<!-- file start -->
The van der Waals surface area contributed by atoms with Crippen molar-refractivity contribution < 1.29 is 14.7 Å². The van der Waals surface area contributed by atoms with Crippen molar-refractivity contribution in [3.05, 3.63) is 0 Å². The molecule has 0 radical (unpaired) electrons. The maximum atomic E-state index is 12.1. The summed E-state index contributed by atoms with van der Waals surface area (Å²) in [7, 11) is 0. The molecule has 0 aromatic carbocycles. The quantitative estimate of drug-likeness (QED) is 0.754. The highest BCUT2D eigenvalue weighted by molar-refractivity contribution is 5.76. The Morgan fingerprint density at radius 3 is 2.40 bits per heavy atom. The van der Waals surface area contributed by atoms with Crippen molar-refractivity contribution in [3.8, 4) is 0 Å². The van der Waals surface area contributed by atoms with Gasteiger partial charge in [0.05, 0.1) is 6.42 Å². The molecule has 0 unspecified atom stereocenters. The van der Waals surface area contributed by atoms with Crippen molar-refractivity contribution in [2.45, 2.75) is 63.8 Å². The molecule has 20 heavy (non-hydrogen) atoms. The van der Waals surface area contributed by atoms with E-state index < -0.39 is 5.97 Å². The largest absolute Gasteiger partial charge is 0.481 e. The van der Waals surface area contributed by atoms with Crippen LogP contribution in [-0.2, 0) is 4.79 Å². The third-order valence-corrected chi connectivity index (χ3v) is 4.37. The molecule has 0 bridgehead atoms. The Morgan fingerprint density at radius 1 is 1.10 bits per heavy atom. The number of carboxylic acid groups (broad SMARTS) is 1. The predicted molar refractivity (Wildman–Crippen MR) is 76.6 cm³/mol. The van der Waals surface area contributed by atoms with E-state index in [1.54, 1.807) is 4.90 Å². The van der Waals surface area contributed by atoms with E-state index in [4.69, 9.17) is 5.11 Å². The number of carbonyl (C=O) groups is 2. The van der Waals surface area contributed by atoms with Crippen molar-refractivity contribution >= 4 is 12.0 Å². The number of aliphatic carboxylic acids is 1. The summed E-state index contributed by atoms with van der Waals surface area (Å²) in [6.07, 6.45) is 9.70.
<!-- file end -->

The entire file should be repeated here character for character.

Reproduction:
The van der Waals surface area contributed by atoms with Crippen molar-refractivity contribution < 1.29 is 14.7 Å². The van der Waals surface area contributed by atoms with Crippen molar-refractivity contribution in [3.05, 3.63) is 0 Å². The molecule has 0 radical (unpaired) electrons. The maximum atomic E-state index is 12.1. The summed E-state index contributed by atoms with van der Waals surface area (Å²) in [7, 11) is 0. The molecule has 0 aromatic carbocycles. The quantitative estimate of drug-likeness (QED) is 0.754. The highest BCUT2D eigenvalue weighted by molar-refractivity contribution is 5.76. The Morgan fingerprint density at radius 3 is 2.40 bits per heavy atom. The van der Waals surface area contributed by atoms with Crippen molar-refractivity contribution in [3.8, 4) is 0 Å². The van der Waals surface area contributed by atoms with Gasteiger partial charge in [0.05, 0.1) is 6.42 Å². The molecule has 0 unspecified atom stereocenters. The van der Waals surface area contributed by atoms with Crippen molar-refractivity contribution in [2.45, 2.75) is 63.8 Å². The molecule has 20 heavy (non-hydrogen) atoms. The van der Waals surface area contributed by atoms with E-state index < -0.39 is 5.97 Å². The largest absolute Gasteiger partial charge is 0.481 e. The van der Waals surface area contributed by atoms with Crippen LogP contribution in [-0.2, 0) is 4.79 Å². The third-order valence-corrected chi connectivity index (χ3v) is 4.37. The molecule has 0 bridgehead atoms. The Morgan fingerprint density at radius 1 is 1.10 bits per heavy atom. The number of carboxylic acid groups (broad SMARTS) is 1. The predicted molar refractivity (Wildman–Crippen MR) is 76.6 cm³/mol. The van der Waals surface area contributed by atoms with E-state index in [1.54, 1.807) is 4.90 Å². The van der Waals surface area contributed by atoms with E-state index in [4.69, 9.17) is 5.11 Å². The number of carbonyl (C=O) groups is 2. The van der Waals surface area contributed by atoms with Crippen molar-refractivity contribution >= 4 is 12.0 Å². The number of aliphatic carboxylic acids is 1. The summed E-state index contributed by atoms with van der Waals surface area (Å²) in [6.07, 6.45) is 9.70.